A parable of misteaching.

Teacher: “Now Johnny, how many in your family?”

Johnny: “One, two.” (That’s Mum and Dad. I wonder if she means Gran and Pop too?) Um, do you want me to count Gran and Pop? (They live with us at home.)

Teacher: No just your family, your parents and sisters and brothers!

Johnny: “Oh.” (But dad calls Uncle Benny Bro. and he sometimes come to stay, does this mean he is a brother? I think she means just Mum’s children, which means I don’t count Milly and Josie.) “Well that’s one two and …” (Now do I start with Paul the oldest brother, after all he is older than Gertrude my oldest sister, or do I start with me? Come to think of it do I give myself a number and if so which number?) “Hang on, ah … one two and ….” (Now if I ask the teacher if I count Paul, or me, or Gertrude; the teacher will call me stupid; I don’t know why, but that is what will happen.)

Teacher: “Come on what comes after two?”

Johnny: (Oh so they want to know about my, European style, brothers and sisters.) “Well there is Mum and Dad and my sisters and brothers, so …”

Teacher: (I thought so, another typical case of primitive thinking, this child is unable to count past two.) “Look Johnny tell me who is in your family at home.”

Johnny: (Ah, at last, this is easy.) “Well there’s Mum and Dad and Gran and Pop and Paul and Gertrude and Me and Jenny and Kerry and little Bill.”

Teacher: (At last I have an opportunity to teach something.) “Right now leave out Gran and Pop and tell me how many people there are?”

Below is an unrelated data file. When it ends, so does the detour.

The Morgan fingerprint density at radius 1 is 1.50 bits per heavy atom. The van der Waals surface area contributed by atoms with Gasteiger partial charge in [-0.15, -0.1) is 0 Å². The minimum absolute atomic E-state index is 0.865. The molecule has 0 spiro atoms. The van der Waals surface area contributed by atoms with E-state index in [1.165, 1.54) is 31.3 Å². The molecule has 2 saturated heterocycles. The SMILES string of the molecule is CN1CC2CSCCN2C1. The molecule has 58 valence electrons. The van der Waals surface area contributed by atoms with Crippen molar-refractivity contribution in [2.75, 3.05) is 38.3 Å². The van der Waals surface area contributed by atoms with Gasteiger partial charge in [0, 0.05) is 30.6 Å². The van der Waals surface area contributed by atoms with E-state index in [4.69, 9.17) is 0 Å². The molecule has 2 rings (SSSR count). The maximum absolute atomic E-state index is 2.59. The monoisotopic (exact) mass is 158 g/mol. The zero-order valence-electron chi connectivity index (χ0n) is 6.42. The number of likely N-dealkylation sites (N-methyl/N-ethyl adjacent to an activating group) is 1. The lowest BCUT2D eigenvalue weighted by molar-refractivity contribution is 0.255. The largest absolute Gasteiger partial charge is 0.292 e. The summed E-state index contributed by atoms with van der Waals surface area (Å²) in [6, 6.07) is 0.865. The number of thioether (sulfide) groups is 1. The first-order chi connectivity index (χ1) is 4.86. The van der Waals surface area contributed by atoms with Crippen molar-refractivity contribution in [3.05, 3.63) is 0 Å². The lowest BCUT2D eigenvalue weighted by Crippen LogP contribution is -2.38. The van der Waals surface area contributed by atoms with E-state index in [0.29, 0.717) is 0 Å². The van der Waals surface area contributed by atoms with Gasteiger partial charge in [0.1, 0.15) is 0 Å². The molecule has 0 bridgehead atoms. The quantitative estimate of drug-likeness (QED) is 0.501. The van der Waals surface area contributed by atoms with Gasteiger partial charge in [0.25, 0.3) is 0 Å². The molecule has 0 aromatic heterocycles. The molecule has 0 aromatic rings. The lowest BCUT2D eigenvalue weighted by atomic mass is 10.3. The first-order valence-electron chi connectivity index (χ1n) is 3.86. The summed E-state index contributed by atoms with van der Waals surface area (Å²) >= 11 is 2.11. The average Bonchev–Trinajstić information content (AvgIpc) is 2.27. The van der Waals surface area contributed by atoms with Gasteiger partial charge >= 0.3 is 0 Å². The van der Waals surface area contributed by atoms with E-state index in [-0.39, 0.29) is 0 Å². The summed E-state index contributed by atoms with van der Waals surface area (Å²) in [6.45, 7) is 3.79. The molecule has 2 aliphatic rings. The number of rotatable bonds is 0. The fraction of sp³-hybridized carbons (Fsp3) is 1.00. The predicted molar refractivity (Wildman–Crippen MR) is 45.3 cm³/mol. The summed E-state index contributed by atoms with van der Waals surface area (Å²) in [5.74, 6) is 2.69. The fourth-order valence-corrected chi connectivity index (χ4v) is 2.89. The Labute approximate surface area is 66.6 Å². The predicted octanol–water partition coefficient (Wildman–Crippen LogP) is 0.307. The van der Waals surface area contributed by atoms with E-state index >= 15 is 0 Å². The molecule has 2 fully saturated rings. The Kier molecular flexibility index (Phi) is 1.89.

Johnny: (Ah, Oh, this sounds like a ‘take away’; I think I take two away from some number, but I don’t know what.) “Um one, two and … (leave out Gran and Pop) Paul…” Grabs two fingers and then one more. (This finger is for Paul, and I am holding one, two, three fingers.)

Teacher: Hurry up!

Johnny: “Well I know it is more than two, hang on a bit.” Starts again. “One, two … three…” tentatively.

Teacher: “Look just tell me their names again.”

Johnny: ‘Mum and Dad and Gran and Pop and Paul and Gertrude and Me and Jenny and Kerry and little Bill.”

Teacher: who has counted each name. “I told you to leave Gran and Pop out, so that is eight isn’t it?”

Johnny: (Great the teacher has done it for me. You learn some thing odd from these educated teachers every day. I can’t see what use it is knowing that your family has a number ‘eight’; after all, if you only counted seven you wouldn’t know who is missing.)

Teacher: (He still doesn’t get it at all.) Now how many sisters do you have?

Johnny: (Is the teacher stupid or something? Haven’t I already told them about Gertrude, Jenny and Kerry, twice?) “Um, I have already told you how many sisters I have.” Teacher: “No you haven’t. Don’t get rude with me boy or I will punish you again.” (Typical of these stupid people who I am supposed to teach.)

Return to the index here.